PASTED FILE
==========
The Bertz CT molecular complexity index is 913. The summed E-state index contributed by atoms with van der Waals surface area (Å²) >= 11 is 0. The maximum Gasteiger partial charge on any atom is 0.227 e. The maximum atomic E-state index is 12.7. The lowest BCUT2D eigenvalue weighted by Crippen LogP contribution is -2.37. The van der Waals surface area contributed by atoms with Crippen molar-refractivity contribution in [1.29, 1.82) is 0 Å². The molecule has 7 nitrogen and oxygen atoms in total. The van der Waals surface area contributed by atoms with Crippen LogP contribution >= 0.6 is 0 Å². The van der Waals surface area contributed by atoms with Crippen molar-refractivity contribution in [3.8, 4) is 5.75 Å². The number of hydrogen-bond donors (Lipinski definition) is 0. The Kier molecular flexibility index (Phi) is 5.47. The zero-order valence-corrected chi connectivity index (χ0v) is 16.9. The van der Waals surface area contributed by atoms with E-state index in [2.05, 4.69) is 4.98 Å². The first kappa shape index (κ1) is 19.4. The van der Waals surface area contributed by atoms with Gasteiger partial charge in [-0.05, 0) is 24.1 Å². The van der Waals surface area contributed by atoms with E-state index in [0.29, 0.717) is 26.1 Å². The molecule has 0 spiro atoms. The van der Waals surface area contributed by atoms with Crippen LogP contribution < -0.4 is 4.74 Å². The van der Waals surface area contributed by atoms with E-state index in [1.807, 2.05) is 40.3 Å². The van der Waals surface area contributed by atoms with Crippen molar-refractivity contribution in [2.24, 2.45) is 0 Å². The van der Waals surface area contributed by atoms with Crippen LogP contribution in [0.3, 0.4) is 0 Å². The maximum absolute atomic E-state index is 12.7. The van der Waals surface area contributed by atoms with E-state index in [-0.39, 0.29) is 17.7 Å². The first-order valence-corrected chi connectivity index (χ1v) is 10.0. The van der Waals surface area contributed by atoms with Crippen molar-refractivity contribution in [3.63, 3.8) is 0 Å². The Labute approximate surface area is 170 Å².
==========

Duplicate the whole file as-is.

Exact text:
The Bertz CT molecular complexity index is 913. The summed E-state index contributed by atoms with van der Waals surface area (Å²) >= 11 is 0. The maximum Gasteiger partial charge on any atom is 0.227 e. The maximum atomic E-state index is 12.7. The lowest BCUT2D eigenvalue weighted by Crippen LogP contribution is -2.37. The van der Waals surface area contributed by atoms with Crippen molar-refractivity contribution in [1.29, 1.82) is 0 Å². The molecule has 7 nitrogen and oxygen atoms in total. The van der Waals surface area contributed by atoms with Crippen LogP contribution >= 0.6 is 0 Å². The van der Waals surface area contributed by atoms with Crippen molar-refractivity contribution in [3.8, 4) is 5.75 Å². The number of hydrogen-bond donors (Lipinski definition) is 0. The Kier molecular flexibility index (Phi) is 5.47. The zero-order valence-corrected chi connectivity index (χ0v) is 16.9. The van der Waals surface area contributed by atoms with E-state index in [2.05, 4.69) is 4.98 Å². The first kappa shape index (κ1) is 19.4. The van der Waals surface area contributed by atoms with Gasteiger partial charge in [-0.05, 0) is 24.1 Å². The van der Waals surface area contributed by atoms with E-state index in [0.29, 0.717) is 26.1 Å². The molecule has 0 spiro atoms. The van der Waals surface area contributed by atoms with Crippen LogP contribution < -0.4 is 4.74 Å². The van der Waals surface area contributed by atoms with E-state index in [1.807, 2.05) is 40.3 Å². The van der Waals surface area contributed by atoms with Crippen molar-refractivity contribution in [2.24, 2.45) is 0 Å². The van der Waals surface area contributed by atoms with Crippen LogP contribution in [0.3, 0.4) is 0 Å². The maximum absolute atomic E-state index is 12.7. The van der Waals surface area contributed by atoms with E-state index in [-0.39, 0.29) is 17.7 Å². The first-order valence-corrected chi connectivity index (χ1v) is 10.0. The van der Waals surface area contributed by atoms with Crippen molar-refractivity contribution in [3.63, 3.8) is 0 Å². The Labute approximate surface area is 170 Å².